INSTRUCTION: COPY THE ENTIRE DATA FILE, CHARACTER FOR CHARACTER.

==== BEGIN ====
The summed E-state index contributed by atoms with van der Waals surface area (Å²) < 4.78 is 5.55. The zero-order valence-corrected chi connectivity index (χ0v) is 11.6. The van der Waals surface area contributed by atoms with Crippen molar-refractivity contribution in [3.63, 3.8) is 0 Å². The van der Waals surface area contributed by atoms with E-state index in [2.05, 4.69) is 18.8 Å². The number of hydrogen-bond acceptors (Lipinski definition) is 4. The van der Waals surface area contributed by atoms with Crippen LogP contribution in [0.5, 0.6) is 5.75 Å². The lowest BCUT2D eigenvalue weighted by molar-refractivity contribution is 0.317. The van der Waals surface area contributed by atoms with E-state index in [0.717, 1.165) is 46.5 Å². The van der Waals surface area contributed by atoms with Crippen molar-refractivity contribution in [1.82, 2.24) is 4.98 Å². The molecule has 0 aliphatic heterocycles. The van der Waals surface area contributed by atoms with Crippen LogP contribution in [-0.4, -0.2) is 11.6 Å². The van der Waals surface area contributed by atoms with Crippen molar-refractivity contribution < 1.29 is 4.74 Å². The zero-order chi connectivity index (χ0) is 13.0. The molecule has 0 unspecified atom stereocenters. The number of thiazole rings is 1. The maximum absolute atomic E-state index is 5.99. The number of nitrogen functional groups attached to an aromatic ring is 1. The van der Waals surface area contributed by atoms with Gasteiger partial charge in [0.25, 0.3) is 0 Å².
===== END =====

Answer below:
The summed E-state index contributed by atoms with van der Waals surface area (Å²) < 4.78 is 5.55. The zero-order valence-corrected chi connectivity index (χ0v) is 11.6. The van der Waals surface area contributed by atoms with Crippen molar-refractivity contribution in [3.63, 3.8) is 0 Å². The van der Waals surface area contributed by atoms with E-state index in [2.05, 4.69) is 18.8 Å². The number of hydrogen-bond acceptors (Lipinski definition) is 4. The van der Waals surface area contributed by atoms with Crippen LogP contribution in [0.5, 0.6) is 5.75 Å². The lowest BCUT2D eigenvalue weighted by molar-refractivity contribution is 0.317. The van der Waals surface area contributed by atoms with E-state index in [0.717, 1.165) is 46.5 Å². The van der Waals surface area contributed by atoms with Crippen molar-refractivity contribution in [1.82, 2.24) is 4.98 Å². The molecule has 0 aliphatic heterocycles. The van der Waals surface area contributed by atoms with Crippen LogP contribution in [-0.4, -0.2) is 11.6 Å². The van der Waals surface area contributed by atoms with Crippen molar-refractivity contribution < 1.29 is 4.74 Å². The zero-order chi connectivity index (χ0) is 13.0. The molecule has 0 unspecified atom stereocenters. The number of thiazole rings is 1. The maximum absolute atomic E-state index is 5.99. The number of nitrogen functional groups attached to an aromatic ring is 1. The van der Waals surface area contributed by atoms with Gasteiger partial charge in [0.25, 0.3) is 0 Å².